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C.K® and Kasp® are registered trademarks of Carl Kammerling International Ltd. Avit™ is a trademark of Carl Kammerling International Ltd.

All text Copyright © Carl Kammerling International Ltd. 2008 

Trimming Knives.

Terminology

OK, time for some terminology:

Trapezoidal blade

So called because in geometry the blades physical shape is called a trapezoid.

 

The blade fits in the handle and is permanently held there. Half the blade is exposed for use so the blade can be turned round for a new sharp edge.

 

The whole blade is replaced when both ends of the blade become blunt.

Segmented blade

This type of blade is progressively slid out of the knife body, as the end of the blade becomes blunt, it can be snapped off, exposing the next sharp segment.

Retracting/Non retracting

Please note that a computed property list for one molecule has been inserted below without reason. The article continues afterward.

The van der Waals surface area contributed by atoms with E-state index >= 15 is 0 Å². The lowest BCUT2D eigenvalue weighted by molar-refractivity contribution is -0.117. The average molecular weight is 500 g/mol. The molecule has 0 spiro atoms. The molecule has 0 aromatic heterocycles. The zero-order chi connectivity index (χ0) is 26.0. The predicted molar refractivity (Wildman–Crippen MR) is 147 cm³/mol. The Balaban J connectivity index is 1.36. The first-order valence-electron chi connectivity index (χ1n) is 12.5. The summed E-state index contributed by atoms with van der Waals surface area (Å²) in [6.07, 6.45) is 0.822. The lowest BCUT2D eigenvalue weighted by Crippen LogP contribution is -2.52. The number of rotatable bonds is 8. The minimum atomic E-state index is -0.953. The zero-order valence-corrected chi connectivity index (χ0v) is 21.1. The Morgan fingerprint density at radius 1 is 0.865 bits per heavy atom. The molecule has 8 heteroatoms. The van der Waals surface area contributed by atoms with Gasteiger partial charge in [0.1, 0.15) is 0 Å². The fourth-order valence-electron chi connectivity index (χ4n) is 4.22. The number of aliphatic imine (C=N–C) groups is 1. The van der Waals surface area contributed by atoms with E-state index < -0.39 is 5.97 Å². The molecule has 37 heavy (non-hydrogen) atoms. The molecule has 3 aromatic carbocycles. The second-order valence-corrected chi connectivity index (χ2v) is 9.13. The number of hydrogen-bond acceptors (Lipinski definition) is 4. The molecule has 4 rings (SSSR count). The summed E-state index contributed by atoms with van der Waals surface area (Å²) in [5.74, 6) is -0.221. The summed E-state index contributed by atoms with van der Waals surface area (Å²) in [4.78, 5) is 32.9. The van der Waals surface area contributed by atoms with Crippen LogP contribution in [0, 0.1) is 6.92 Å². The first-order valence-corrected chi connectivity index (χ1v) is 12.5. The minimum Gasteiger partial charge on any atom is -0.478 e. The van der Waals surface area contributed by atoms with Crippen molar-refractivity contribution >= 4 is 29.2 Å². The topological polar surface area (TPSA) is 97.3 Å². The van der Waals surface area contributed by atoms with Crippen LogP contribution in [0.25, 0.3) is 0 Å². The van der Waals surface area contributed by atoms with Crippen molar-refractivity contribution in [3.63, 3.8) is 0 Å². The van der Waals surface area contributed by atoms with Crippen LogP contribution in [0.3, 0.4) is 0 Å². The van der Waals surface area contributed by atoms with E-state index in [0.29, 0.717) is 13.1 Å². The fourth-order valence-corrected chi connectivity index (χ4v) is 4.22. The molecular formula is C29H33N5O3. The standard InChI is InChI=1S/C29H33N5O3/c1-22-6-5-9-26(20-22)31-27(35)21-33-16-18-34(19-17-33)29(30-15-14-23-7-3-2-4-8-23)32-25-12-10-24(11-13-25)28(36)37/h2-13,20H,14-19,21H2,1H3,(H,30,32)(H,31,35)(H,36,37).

Retracting trimming knives allow the blade to be fully slid back in to the body. This makes them safer if you want to put them in your pocket or for storing them in a toolbox. Another advantage is that the blade can be partially slid out to cut at a specific depth – for instance for opening cardboard boxes without damaging the contents.

Non retracting trimming knives permanently have the blade fully out, there are two reasons; 1) it makes the knife less costly to make so they are relatively cheaper to buy and 2) It actually holds the blade more rigidly than a retracting knife so more pressure can be applied to the cut – good for cutting tough materials.

In a very popular later development, a new form of non-retracting knife has been introduced that is known as a folding utility knife. This has all the advantages of a fixed blade with the added advantage that, rather like a penknife, the blade can be folded back into the handle for safe storage and blade protection.

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